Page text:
EPA has new rules for oil spill dispersants

U.S. Coast Guard crews deploy a boom during a 2019 oil spill response drill at Hawk Inlet. Typically, only a tiny fraction of the oil spilled in a major event can be contained and removed by skimmers and other equipment. (Coast Guard Sector Juneau)

The EPA has updated its rules on the use of chemicals to disperse oil spills.

The rules for dispersants were last updated in 1994. That was just five years after a dispersant called Corexit was used in response to the Exxon Valdez oil spill in Prince William Sound. It was a highly controversial decision at the time, and the controversy arose again in 2010, when greater volumes of dispersants were deployed on the Deep Water Horizon spill, in the Gulf of Mexico.

Dispersants may break up an oil slick, sparing some birds and wildlife at the surface, but may increase the oil contamination for species that live lower in the water column. The toxicity of dispersants themselves is also a concern for cleanup workers and other wildlife.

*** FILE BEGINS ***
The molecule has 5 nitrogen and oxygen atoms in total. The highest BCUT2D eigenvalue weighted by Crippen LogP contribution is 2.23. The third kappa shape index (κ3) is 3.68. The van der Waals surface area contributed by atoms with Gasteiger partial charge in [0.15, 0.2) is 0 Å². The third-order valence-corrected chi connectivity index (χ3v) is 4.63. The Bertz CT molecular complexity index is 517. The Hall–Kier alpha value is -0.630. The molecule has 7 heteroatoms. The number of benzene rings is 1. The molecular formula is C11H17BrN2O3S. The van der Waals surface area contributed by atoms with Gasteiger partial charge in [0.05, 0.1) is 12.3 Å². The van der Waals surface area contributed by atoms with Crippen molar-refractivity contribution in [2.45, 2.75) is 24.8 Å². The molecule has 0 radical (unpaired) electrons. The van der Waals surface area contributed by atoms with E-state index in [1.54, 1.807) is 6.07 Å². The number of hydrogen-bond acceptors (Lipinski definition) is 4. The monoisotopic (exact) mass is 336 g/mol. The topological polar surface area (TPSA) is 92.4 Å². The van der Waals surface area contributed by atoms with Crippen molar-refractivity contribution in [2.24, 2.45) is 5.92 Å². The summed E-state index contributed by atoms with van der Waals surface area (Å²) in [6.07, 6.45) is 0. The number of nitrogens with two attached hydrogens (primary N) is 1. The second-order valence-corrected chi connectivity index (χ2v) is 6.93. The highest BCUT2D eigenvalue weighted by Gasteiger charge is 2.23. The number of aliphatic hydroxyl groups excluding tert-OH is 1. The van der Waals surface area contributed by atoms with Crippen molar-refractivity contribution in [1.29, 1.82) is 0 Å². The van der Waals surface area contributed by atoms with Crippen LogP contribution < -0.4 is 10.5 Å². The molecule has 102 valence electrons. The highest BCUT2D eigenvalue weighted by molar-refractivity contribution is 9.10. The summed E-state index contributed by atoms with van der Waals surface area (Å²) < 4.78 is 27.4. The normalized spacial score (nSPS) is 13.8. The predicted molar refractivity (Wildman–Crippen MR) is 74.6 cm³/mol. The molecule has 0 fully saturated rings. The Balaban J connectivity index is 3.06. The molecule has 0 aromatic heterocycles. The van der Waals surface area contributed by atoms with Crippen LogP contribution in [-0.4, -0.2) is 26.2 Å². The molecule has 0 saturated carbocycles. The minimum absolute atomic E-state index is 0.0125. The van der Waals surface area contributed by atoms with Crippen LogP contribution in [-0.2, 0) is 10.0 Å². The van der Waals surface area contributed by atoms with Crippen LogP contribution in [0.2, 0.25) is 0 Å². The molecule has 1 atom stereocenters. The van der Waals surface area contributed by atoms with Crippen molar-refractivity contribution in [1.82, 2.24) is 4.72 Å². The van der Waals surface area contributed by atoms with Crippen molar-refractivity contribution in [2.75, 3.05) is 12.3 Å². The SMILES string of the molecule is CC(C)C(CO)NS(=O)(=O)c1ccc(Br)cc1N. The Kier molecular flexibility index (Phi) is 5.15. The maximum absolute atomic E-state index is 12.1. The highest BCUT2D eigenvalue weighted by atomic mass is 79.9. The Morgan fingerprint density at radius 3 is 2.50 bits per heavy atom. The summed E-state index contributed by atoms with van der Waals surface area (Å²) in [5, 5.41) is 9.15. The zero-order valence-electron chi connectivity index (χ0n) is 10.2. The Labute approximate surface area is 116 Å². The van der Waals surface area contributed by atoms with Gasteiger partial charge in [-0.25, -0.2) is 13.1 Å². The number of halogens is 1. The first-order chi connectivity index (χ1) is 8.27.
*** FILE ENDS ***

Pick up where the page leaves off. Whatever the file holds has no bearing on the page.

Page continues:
A group of Alaskans filed a lawsuit in 2020 to force the EPA to rewrite the rules to take into account research on the long-term effects of dispersants in Prince William Sound and elsewhere.

The new rules revise the testing protocols before a chemical can be added to the list of approved products, require public notification of dispersant use and require more disclosure of the impacts on health and the environment. They go into effect in December.

Liz Ruskin is the Washington, D.C., correspondent at Alaska Public Media. Reach her at lruskin@alaskapublic.org. Read more about Liz here.

Previous articleWhy did Alaskans statewide get an Amber Alert on Tuesday?
Next articleInvasive pike can use Cook Inlet to travel between freshwater systems, research finds